One of those stricken would say later that Ramirez "had this film on her body, like you see on the ground at a gas station." Others would report seeing crystalline particles in Ramirez's blood.
"I've never seen anything like that," said Dr. Humberto Ochoa, the hospital's chief of emergency services. "I have no explanation."
No one can explain it even now.
Two months after her death on Feb. 19, Gloria Ramirez was finally laid to rest here yesterday - but not the mystery that has haunted her passing.
There were no moon-suited medical detectives at Ramirez's burial, as there were at her autopsy - no airtight cubicles or decontamination baths or high- tech air monitors.
Friends and relatives who gathered Tuesday night for a memorial service remembered Ramirez not as a medical oddity but as a generous and playful soul, the kind of person who ran through sprinklers, shared her last dollar, and double-checked the schoolwork of her children, Evelyn, 12, and Buddy, 10.
But even as the family sought to reclaim the Gloria they knew from her tabloid image as the Fume Lady of Riverside, questions hung as heavy as
heartaches over her service.
What killed Gloria Ramirez?
Was she the source of the toxic fumes that felled emergency workers?
Or was she a victim, too?
"We may never really know what caused this," said Rick Rice, a spokesman for California's Occupational Safety and Health Administration, one of several agencies still investigating the case.
As authorities await the results of lab tests that may finally shed light on the case, family members struggled this week to put aside the bitterness they feel toward county and hospital officials whom they blame for "turning Gloria into a toxic monster," in the words of brother-in-law David Garcia.
Garcia and other family members are convinced that the toxic fumes originated inside the hospital, which has a history of contamination problems, and that authorities have sought to shift the blame to Ramirez.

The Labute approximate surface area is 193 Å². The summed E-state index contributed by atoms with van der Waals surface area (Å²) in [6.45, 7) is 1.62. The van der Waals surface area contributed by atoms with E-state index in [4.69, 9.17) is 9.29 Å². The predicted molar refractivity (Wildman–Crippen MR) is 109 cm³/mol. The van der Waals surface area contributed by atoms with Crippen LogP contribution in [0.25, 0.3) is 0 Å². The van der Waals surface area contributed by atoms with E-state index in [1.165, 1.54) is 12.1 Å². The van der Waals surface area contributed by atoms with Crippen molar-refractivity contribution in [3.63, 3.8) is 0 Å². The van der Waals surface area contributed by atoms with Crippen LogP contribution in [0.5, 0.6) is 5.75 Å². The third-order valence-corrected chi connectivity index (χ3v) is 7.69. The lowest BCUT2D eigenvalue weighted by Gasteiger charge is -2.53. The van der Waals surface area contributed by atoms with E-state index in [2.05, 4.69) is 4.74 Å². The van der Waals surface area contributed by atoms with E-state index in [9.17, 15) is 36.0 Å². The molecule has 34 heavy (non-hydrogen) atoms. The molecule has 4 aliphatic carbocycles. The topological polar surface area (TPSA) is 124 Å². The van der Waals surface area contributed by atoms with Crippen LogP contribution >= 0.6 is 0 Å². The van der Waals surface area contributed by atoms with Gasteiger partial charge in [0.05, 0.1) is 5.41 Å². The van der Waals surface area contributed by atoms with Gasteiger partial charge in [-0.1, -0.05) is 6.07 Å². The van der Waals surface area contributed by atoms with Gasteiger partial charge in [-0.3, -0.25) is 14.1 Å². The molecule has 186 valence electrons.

'KEPT IN THE DARK'
"It's very hurtful," Garcia said. "The family has been kept in the dark while she has been a hostage and scapegoat."
So far, the county has denied the family access to lab results and other information on the case. And it refused to release the body until late last week, by which time the unembalmed corpse had so badly deteriorated that a private autopsy arranged by the family revealed little.
"We hardly recognized her," Garcia said.
County officials insist they have acted only to safeguard their investigation and protect the public health.
"What we know is that a very critically ill patient was brought to the emergency room and, while trying to save her life, six of our medical workers fell ill," said Tom DeSantis, a county spokesman. "Is there a link? That's what we're trying to find out."
County officials have tried to be sensitive, DeSantis said, "but they also understand their responsibility to the public health cannot be compromised."
By yesterday's funeral, relations between officials and family members had become so contentious that the family rejected a coffin donated by the county and bought its own.
The family has also hired a Newport Beach lawyer to handle whatever civil litigation might arise.
Gloria Ramirez's autopsy, which took place six days after her death, was a spectacle worthy of science fiction.
Conducted in an airtight 8-by-15-foot cubicle fashioned from plywood, duct tape and plastic sheeting, the procedure was performed in the middle of the night, when fewer people would be around and at risk of contamination.
Before pathologists were allowed into the cubicle, two industrial hygienists entered. They slowly opened Ramirez' airtight coffin, poked holes in two bags that enveloped her body and monitored the air inside the chamber for 90 minutes for toxic gases.
Finding none, they cleared the way for pathologist Robert Ditraglia and forensic expert DeWayne Matthews, who performed the autopsy. Throughout the
procedure, a rescue team waited outside, monitoring the air and watching the two men on closed-circuit television.